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"I think I can" attitude goes long way in helping shed pounds after giving birth, Cornell nutritionists report

ITHACA, N.Y. -- Overweight mothers who exercise daily a year after the birth of their first child are, on average, 12 pounds lighter than overweight mothers who rarely work out, reports a new study from Cornell University. What sets the exercisers apart from the nonexercisers, the Cornell nutritionists say, is their "can do" attitude toward exercise during pregnancy.

"A woman's intention during pregnancy to exercise after delivery, as well as her confidence in her ability to exercise frequently, were the strongest predictors as to whether women would exercise frequently and lose weight after giving birth," says Christine Olson, professor of nutritional sciences at Cornell.

The research was conducted by Olson and Pamela Hinton, a former postdoctoral research associate in the Division of Nutritional Sciences at Cornell who now is assistant professor of dietetics at the University of Missouri. It was published in the Journal of the American Dietetics Association (December 2001) and is described on the Cornell University Ask the Nutrition Expert web page this month at http://www.cce.cornell.edu/food/ .

The researchers also found that the more positive feelings a woman has about motherhood, the more likely she is to exercise frequently after giving birth. Women in the study who restricted their food intake after pregnancy were almost four pounds lighter one year after birth than women who did not. And women who were still breastfeeding a year after birth were almost three pounds lighter than women who were not, when other factors were controlled for statistically.

In a related study by the same authors, published in Maternal and Child Health Journal (March 2001), the nutritionists found that older and more educated women and women living in households with higher incomes were more likely to work out before they became pregnant. Exercising before pregnancy strongly predicted whether women would exercise during pregnancy. But a woman's belief in her ability to exercise regularly -- which researchers describe as exercise self-efficacy -- also was a strong predictor for working out during pregnancy. The studies are based on a sample of 622 women at the Research Institute of Bassett Healthcare in Cooperstown, N.Y., from pre-pregnancy through one year after the birth of the first child.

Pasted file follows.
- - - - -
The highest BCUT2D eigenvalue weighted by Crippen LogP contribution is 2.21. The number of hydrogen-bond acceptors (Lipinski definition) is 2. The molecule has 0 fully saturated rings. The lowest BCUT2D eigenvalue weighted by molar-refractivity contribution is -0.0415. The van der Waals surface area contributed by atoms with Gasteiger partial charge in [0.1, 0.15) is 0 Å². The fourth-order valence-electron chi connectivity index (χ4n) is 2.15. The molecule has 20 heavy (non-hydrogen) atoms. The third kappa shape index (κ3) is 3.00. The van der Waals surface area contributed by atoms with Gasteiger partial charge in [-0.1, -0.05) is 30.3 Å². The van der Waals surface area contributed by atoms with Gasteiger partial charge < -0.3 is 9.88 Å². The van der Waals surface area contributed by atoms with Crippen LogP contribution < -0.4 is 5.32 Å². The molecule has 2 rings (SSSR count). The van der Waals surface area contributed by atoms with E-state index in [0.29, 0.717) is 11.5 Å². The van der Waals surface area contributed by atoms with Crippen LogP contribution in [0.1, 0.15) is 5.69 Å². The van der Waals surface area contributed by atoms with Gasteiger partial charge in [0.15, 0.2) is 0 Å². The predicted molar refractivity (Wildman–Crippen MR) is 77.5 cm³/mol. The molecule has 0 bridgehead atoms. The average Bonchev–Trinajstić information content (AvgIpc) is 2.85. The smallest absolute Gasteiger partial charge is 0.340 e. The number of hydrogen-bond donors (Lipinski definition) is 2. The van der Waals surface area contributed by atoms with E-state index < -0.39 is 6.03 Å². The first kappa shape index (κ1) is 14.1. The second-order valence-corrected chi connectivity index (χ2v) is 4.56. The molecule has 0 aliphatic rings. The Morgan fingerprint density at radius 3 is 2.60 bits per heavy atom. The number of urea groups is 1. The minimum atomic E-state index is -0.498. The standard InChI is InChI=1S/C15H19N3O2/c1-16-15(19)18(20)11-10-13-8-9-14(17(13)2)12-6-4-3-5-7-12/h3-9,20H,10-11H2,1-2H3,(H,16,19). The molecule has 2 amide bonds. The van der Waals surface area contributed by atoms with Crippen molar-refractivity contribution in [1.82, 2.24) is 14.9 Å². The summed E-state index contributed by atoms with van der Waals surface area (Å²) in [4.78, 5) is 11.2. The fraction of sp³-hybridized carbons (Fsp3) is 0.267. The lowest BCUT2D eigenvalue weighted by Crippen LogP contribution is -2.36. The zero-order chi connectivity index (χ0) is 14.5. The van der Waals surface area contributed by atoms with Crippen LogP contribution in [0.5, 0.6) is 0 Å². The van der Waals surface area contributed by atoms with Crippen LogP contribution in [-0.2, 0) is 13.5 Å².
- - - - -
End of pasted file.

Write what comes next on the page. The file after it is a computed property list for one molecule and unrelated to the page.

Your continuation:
Although pregnant women eat for two, gaining more pounds than guidelines recommend puts women at six times the risk for obesity by a child's first birthday. The extra pounds contribute to the growing epidemic of obesity in this country, boosting the risks of a number of diseases including diabetes, heart diseases and high blood pressure, Olson says.

Previously she reported that by one year after delivery, more than one-quarter of the women in the sample were still 10 or more pounds heavier than their early pregnancy weight. She reported that 38 percent of normal-weight women, 67 percent of moderately overweight women and 46 percent of obese women gained more than the recommended guidelines during pregnancy.

Current guidelines issued by the Institute of Medicine recommend 25-35 pounds of weight gain for normal-weight women, 15 pounds of weight gain for obese women and 28-40 pounds for underweight women.

"We need to do a better job in enhancing women's intentions to exercise and their exercise self-efficacy by stressing the favorable effects of regular exercise and reduced food intake after giving birth," Olson says. "These benefits include better appearance, mental and physical health and physical fitness. We also need to help new mothers overcome common barriers to exercise, which include bad weather, exercise safety, lack of transportation, childcare and time and money."

Says Olson: "Regardless of how much weight a mother gains, frequent exercise, appropriate reductions in food intake and breastfeeding up to at least one year after birth all significantly help take off gestational weight gain, which is critical for women's health."

Related World Wide Web sites: The following sites provide additional information on this news release. Some might not be part of the Cornell University community, and Cornell has no control over their content or availability.

o Ask the Nutrition Expert: The Importance of Behaviors to Postpartum Weight Change:

http://www.cce.cornell.edu/food/

o Pamela S. Hinton: http://www.missouri.edu/~nutsci/hinton.htm

o Christine M. Olson:

http://www.human.cornell.edu/faculty/facultybio.cfm?netid=cmo3&facs=1

o Olson's previous research on pregnancy weight gain:

http://www.news.cornell.edu/releases/Jan01/obesity.pregnancy.ssl.html

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